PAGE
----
FENTON, Mo.– There have been reports of bear sightings in the Fenton area recently. A post on Facebook says there are some in the Romaine Creek area.
FOX2 reached out to the Missouri Department of Conservation (MDC) and a spokesperson says the department has received several bear sightings yesterday and this morning. The spokesperson said he didn’t have anything to add specifically about the spotting at Romaine Creek area.
MDC said they have seen a general uptick in bear sightings in Jefferson, Franklin, and Crawford Counties recently.
“Late spring and early summer are prime times for bears to be on the move,” writes Missouri Department of Conservation Biologist Laura Conlee. “Bears are hungry and searching for food. Yearling bears are starting to wander from where they were born seeking food and areas to settle. Adult males begin moving large distances in search of females.”
Conlee says that black bears are focused on finding food as they become more active in the spring.
“It is imperative that people remove bear attractants from their property, such as bird feeders, trash, barbeque grills, pet food, and food waste,” she states. “Keeping areas free of attractants and letting bears find natural foods is in everyone’s best interest. If you see a bear, let the animal be and enjoy the sighting, but be sure to not offer it any food.”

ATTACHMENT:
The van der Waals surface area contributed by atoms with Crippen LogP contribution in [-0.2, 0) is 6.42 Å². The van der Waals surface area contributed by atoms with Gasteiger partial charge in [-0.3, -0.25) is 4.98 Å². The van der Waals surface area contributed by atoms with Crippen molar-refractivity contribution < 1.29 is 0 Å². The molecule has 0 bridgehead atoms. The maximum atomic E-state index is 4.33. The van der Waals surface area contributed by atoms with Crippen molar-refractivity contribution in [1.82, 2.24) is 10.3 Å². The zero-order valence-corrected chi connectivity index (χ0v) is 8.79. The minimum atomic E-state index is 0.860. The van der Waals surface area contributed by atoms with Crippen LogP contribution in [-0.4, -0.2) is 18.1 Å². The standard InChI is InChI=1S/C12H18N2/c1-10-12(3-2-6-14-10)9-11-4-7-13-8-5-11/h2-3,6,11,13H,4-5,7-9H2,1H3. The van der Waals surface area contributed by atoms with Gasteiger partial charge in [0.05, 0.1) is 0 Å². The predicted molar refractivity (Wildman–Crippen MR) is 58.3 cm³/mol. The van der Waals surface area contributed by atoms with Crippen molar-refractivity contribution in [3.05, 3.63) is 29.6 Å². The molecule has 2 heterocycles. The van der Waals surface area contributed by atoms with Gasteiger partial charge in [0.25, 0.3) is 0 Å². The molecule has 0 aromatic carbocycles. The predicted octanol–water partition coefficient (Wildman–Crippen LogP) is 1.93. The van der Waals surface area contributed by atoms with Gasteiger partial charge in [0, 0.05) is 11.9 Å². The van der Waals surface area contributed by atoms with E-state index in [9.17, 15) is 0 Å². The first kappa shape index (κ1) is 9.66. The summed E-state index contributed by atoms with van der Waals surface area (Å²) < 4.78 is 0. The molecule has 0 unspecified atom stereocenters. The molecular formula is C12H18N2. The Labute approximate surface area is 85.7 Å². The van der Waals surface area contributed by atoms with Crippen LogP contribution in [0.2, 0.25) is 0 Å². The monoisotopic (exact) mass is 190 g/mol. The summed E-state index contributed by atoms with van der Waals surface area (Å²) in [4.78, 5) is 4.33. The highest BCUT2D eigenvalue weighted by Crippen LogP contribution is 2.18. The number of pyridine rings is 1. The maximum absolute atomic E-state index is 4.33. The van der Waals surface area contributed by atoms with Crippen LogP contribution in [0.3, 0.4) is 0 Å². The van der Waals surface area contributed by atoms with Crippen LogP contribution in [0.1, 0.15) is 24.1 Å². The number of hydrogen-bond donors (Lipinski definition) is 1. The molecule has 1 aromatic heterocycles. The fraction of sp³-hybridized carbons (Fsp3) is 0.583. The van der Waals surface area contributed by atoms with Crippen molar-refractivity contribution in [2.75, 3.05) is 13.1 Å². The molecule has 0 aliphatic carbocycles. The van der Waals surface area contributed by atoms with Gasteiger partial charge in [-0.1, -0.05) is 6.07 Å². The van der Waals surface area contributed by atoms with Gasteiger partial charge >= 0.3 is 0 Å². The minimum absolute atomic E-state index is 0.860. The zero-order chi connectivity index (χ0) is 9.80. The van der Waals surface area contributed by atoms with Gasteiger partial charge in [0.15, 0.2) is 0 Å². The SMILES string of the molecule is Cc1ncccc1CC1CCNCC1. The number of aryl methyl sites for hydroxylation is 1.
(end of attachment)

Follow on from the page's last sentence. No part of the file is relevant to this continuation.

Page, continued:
The Illinois Department of Natural Resources is warning residents to be on the lookout for black bears who make their way to Missouri in the springtime.
They say the bears come from Wisconsin looking for food and potential mates. Illinois has seen its fair share of wandering black bears through the years because of neighboring states.
The department says if you happen to see a black bear this spring or summer, you should give them plenty of space, do not feed them, and do not approach them.
The MDC says although black bears are native to Missouri, they were nearly wiped out during settlement. Now they’re making a comeback.
Here is a map from MDC showing where there have been sightings. The data appears to be from 2019 but you can see if there have been some in your neighborhood in the past.
Learn more about what to do if you see a black bear by visiting bebearaware.org.